return parameter1 + parameter2;            // return 2 + 1
}

sum(2, 1);                                     // Returns 3
``````

THE EXAMPLE FROM THE EXCERSIZE
Because celsius behaves like a variable within getFahrenheit you can pass it to multiplyByNineFifths as an argument when calling the function. Why use celsius? Because celsius is also used as parameter for getFahrenheit. That’s how multiplyByNineFifths knows to use 15 as an argument when being called.

Why not use celsius as a parameter in multiplyByNineFifths you say? Because that function could just as well be used to calculate nine-fifth of a distance walked in kilometers. ``````function multiplyByNineFifths(number) {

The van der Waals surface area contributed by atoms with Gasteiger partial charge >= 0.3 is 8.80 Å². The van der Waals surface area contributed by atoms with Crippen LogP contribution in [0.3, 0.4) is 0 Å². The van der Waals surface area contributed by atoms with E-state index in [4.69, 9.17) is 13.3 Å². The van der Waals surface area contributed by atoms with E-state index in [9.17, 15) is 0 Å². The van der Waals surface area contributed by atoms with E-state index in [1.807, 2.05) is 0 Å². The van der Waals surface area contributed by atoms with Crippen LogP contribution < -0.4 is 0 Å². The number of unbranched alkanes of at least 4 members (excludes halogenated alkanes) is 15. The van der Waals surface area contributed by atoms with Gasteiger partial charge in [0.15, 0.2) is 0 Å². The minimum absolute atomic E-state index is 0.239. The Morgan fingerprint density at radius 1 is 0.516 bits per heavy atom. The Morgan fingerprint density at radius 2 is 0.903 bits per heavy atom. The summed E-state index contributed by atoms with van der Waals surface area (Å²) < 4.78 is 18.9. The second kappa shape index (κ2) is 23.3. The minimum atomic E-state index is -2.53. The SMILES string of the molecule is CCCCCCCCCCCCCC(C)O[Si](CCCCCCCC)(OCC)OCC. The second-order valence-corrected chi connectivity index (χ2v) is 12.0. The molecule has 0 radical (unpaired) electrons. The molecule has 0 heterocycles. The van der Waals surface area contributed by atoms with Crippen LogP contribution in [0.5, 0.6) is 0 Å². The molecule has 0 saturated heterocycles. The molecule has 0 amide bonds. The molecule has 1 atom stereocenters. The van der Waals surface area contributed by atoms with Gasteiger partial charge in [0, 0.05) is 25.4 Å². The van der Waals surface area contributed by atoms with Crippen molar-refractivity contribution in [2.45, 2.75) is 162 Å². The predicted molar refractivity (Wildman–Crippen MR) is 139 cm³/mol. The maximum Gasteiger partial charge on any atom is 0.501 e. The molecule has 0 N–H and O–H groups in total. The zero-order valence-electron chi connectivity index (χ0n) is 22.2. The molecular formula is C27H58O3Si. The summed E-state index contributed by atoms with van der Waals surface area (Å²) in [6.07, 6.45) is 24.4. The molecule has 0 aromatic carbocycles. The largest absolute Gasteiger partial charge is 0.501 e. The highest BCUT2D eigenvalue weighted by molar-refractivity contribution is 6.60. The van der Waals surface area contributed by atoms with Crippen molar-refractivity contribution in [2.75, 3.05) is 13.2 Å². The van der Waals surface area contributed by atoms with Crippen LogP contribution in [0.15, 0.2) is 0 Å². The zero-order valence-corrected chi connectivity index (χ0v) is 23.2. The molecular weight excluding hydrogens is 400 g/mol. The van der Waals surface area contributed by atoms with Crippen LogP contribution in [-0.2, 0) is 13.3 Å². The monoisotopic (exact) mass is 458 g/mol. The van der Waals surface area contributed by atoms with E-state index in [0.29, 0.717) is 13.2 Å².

return number * (9/5);
};

function getFahrenheit(celsius) {
return multiplyByNineFifths(celsius) + 32;
};

getFahrenheit(15); // Returns 59
``````

Below I altered the example from above to illustrate all we talked about. In general keep in mind what your function expects to receive and try to keep your code readable. So multiplyByNineFifths is fine as is. However, below I’m looping through an array. There I’d change item to celsius for readability.

Sometimes however, you need to store a value in another variable before passing it to a function. I do this with zeroCelsius, 'cause I use celsius again in the code below it. Things would break otherwise. ``````let celsius = 15;
let celsiusArray = [15, 45, 90];

function multiplyByNineFifths(number) {
return number * (9/5);
};

function getKelvin(celsius) {
return celsius + 273.15;
};

function getFahrenheit(celsius) {
let fahrenheit = multiplyByNineFifths(celsius) + 32;
let message = "It's " + fahrenheit + ' deg. Fahrenheit.'

let zeroCelsius = celsius - celsius; // Changing zeroCelsius to celsius